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Clinton vows to take a positive approach as campaign nears end

Democratic presidential nominee Hillary Clinton greets supporters after

Democratic presidential nominee Hillary Clinton greets supporters after speaking at a Colorado Democratic Party rally on Wednesday, Oct. 12, 2016, in Pueblo, Colo. Photo Credit: AFP / Getty Images / Brendan Smialowski

PUEBLO, Colo. — Hillary Clinton promised a positive approach by her campaign in the final four weeks of what has been a vitriolic race for president, telling south Coloradans that all Donald Trump and his team “have left” is negativity.

“We are going to be talking about what we can do together,” the Democrat said before about 2,600 enthusiastic supporters at a Colorado State Fair and Rodeo event hall. “But Donald Trump is taking a very different tone.”

She noted her GOP opponent’s campaign has touted its new “scorched earth” strategy.

“This just shows how desperate they are,” Clinton said. “That is all they have left: pure negativity, pessimism.”

The former secretary of state’s campaign also was still dealing with the steady flow of apparently hacked emails made public by WikiLeaks. One appears to show a top aide disparaging Roman Catholics as believing they are the “most socially acceptable politically conservative religion.”

Jennifer Palmieri, the director of communications, whose name appears as the sender of the 2011 email, told reporters aboard Clinton’s campaign plane that she doesn’t recognize the exchange. She reiterated that the team views WikiLeaks and Russia — whom U.S. intelligence officials have implicated in the hacks — as seeking to interfere in the election on behalf of Trump.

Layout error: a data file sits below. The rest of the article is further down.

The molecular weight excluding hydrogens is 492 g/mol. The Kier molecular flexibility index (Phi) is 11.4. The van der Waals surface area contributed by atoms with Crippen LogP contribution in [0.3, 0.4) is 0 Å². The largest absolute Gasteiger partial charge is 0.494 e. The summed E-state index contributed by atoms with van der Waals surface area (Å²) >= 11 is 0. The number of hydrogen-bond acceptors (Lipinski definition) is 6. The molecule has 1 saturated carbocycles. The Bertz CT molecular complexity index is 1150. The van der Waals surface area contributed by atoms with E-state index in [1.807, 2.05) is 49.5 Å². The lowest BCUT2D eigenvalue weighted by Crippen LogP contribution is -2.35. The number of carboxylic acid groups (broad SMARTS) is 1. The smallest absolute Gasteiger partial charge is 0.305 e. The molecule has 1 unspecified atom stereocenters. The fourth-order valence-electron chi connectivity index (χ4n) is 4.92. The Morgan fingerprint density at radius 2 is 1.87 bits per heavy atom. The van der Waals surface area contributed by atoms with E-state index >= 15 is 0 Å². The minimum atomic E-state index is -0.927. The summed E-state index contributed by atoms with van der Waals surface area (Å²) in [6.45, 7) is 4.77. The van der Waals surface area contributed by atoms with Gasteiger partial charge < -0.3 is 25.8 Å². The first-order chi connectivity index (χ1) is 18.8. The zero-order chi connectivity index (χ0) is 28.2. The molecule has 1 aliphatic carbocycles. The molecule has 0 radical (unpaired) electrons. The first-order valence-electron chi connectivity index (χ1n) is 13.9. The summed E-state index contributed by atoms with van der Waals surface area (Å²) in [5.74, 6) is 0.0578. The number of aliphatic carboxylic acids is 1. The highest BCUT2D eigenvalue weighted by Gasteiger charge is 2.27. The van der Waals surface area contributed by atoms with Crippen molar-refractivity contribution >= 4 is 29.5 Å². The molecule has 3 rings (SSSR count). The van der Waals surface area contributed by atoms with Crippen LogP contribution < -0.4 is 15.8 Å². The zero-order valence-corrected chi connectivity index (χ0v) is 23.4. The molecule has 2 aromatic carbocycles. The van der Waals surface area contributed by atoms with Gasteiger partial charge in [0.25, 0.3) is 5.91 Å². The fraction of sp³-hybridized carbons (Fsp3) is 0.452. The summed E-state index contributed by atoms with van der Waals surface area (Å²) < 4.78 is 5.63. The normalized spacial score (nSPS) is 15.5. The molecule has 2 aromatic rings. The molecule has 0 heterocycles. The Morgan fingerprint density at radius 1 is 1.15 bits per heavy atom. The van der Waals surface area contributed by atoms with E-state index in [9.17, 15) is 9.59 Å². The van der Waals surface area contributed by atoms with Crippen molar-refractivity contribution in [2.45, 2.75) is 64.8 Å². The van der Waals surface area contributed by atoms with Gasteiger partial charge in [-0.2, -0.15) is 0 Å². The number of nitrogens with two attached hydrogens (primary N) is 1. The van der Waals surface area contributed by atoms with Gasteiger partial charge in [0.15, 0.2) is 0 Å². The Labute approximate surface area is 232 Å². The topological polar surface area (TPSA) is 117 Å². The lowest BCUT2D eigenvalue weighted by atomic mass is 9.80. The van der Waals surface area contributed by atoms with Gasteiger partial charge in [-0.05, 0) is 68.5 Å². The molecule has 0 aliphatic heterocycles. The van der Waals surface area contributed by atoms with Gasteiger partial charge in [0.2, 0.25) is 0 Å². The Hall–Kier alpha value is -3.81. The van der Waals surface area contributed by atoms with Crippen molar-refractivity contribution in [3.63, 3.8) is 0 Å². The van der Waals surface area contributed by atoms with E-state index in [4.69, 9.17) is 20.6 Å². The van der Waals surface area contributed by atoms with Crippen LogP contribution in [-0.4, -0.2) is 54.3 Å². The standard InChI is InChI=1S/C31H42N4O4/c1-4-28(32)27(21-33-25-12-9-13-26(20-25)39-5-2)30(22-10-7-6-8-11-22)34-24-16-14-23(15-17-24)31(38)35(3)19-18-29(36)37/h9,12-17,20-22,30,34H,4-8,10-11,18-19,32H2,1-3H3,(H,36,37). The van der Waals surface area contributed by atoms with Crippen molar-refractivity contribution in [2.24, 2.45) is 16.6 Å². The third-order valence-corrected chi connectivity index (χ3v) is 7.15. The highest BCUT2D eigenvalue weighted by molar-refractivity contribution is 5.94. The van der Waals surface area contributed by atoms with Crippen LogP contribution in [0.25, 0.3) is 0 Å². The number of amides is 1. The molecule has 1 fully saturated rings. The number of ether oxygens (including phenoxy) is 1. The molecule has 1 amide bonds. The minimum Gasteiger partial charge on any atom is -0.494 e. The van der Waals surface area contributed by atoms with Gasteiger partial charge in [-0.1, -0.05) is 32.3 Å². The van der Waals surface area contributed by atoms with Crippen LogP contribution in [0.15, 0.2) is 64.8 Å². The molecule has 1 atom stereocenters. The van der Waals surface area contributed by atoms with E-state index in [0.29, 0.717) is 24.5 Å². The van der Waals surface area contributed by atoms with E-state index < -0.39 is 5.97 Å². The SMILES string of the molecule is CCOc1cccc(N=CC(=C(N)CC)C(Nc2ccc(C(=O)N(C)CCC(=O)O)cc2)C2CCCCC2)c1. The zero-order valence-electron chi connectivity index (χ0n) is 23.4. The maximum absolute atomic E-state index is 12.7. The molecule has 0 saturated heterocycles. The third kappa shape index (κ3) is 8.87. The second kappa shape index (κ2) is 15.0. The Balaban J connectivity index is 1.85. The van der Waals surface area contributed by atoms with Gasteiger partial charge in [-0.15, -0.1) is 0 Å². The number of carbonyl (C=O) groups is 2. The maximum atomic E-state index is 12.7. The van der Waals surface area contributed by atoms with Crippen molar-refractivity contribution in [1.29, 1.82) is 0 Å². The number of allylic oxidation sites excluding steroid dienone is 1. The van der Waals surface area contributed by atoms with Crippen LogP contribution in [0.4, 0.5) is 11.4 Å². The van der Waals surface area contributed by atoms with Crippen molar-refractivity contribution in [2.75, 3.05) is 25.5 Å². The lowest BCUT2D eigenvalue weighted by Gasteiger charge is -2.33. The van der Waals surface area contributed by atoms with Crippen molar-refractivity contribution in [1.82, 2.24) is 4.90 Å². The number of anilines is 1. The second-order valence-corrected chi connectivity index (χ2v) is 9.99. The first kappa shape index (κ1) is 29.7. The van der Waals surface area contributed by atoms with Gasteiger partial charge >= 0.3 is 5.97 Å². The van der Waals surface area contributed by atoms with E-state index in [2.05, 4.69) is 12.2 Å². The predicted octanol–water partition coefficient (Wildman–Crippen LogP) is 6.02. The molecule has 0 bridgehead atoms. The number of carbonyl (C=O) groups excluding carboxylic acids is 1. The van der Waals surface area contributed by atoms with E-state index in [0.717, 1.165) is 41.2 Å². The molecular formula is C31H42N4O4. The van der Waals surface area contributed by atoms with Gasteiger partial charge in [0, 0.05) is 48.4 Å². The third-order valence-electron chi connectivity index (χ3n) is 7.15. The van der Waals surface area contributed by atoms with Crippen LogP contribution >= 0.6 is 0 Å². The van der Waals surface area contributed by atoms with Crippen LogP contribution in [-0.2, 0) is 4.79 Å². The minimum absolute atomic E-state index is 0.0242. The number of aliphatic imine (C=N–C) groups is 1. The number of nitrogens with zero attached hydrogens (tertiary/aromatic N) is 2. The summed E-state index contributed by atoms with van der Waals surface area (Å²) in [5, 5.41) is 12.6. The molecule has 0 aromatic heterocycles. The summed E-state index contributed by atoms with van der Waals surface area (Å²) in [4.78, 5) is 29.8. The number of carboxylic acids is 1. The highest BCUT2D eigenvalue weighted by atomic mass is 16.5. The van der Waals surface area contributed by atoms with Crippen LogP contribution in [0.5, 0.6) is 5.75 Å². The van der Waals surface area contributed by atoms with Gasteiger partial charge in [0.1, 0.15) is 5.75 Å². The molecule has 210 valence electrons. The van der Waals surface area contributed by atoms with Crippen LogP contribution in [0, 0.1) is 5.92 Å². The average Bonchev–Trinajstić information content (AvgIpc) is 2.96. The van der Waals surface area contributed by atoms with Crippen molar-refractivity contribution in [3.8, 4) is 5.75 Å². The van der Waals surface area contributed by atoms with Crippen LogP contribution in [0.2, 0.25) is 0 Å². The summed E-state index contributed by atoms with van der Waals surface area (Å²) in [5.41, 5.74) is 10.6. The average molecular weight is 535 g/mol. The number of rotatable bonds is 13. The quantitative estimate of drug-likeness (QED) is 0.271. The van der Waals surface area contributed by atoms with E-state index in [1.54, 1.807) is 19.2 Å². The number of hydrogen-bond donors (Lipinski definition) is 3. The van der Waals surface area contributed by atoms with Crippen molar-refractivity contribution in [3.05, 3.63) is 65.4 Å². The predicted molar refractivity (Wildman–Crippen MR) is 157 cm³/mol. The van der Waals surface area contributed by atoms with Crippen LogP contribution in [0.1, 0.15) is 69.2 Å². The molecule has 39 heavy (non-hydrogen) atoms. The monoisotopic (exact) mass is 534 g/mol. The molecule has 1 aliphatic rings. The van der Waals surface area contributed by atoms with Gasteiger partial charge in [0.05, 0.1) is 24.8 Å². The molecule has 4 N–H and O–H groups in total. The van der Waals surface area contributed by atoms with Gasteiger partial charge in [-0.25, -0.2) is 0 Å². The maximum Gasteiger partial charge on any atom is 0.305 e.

Palmieri noted that she herself is Catholic.

Think tank member John Halpin, who is Catholic, in the exchange says two conservative Catholics, including Rupert Murdoch, must be attracted to the “severely backward gender relations.”

Clinton press secretary Brian Fallon tweeted that the leak is the “latest faux controversy” via WikiLeaks.

Trump campaign manager Kellyanne Conway, in a conference call that included former House Speaker Newt Gingrich, criticized the Clinton campaign’s “hostility to religious liberty” and said the aides involved should be fired.

Current House Speaker Paul Ryan (R-Wis.), who said he cannot defend Trump’s comments on women, also condemned Clinton, saying she should not “employ people with biased and bigoted views.”

Campaigning in Ocala, Florida, Trump said the leaked emails show the depth of corruption within Clinton’s inner circle. The Trump team has seized on several of the apparent revelations by WikiLeaks.

Russian Foreign Minister Sergey Lavrov denied his country’s involvement in a CNN interview Wednesday, adding there is no proof of Russia’s role. He denied that federation officials were behind the apparent hacks that have included a trove of emails about Hillary Clinton and the Democratic National Committee, saying the accusation of meddling in the election is “ridiculous.”

Clinton campaign chairman John Podesta addressed the leaks for the first time Tuesday night, telling reporters aboard the campaign plane that the FBI is investigating the hacking of his Gmail account. He said that he believes Russia and WikiLeaks are operating in favor of Trump.

At the Colorado Democratic Party rally in Pueblo, Clinton noted that this presidential election will be the first in which all of the state’s active voters can participate via mail. The campaign has encouraged early-voting states to mobilize.

Attendee Irene Laydon, 58, of Pueblo, who wore a “Madame President” pin and brought her 7-year-old grandson, said voters should turn out “because of Trump” and to ensure it is Clinton who gets elected. She said her candidate can more successfully work across the aisle as president than the divisive Trump.

“She’s got the respect of both parties,” Laydon said. “She’ll be very cooperative with the Republicans. She’ll get more cooperation from Congress.”


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